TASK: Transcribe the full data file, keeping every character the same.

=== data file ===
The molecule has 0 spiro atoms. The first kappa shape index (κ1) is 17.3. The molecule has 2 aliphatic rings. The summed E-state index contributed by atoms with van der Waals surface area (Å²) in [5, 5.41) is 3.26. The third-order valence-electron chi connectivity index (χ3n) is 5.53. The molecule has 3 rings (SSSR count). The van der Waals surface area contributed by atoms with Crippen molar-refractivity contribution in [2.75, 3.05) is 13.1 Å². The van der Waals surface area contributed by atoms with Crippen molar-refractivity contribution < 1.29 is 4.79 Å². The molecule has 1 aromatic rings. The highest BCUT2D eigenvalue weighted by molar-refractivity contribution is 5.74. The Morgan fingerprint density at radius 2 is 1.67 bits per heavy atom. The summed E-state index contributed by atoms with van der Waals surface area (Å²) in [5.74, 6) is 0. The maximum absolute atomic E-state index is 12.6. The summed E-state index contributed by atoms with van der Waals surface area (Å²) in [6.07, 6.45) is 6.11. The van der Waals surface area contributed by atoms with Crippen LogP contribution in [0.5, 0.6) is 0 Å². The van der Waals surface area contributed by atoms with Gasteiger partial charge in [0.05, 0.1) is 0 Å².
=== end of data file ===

The molecule has 0 spiro atoms. The first kappa shape index (κ1) is 17.3. The molecule has 2 aliphatic rings. The summed E-state index contributed by atoms with van der Waals surface area (Å²) in [5, 5.41) is 3.26. The third-order valence-electron chi connectivity index (χ3n) is 5.53. The molecule has 3 rings (SSSR count). The van der Waals surface area contributed by atoms with Crippen molar-refractivity contribution in [2.75, 3.05) is 13.1 Å². The van der Waals surface area contributed by atoms with Crippen molar-refractivity contribution < 1.29 is 4.79 Å². The molecule has 1 aromatic rings. The highest BCUT2D eigenvalue weighted by molar-refractivity contribution is 5.74. The Morgan fingerprint density at radius 2 is 1.67 bits per heavy atom. The summed E-state index contributed by atoms with van der Waals surface area (Å²) in [5.74, 6) is 0. The maximum absolute atomic E-state index is 12.6. The summed E-state index contributed by atoms with van der Waals surface area (Å²) in [6.07, 6.45) is 6.11. The van der Waals surface area contributed by atoms with Crippen LogP contribution in [0.5, 0.6) is 0 Å². The van der Waals surface area contributed by atoms with Gasteiger partial charge in [0.05, 0.1) is 0 Å².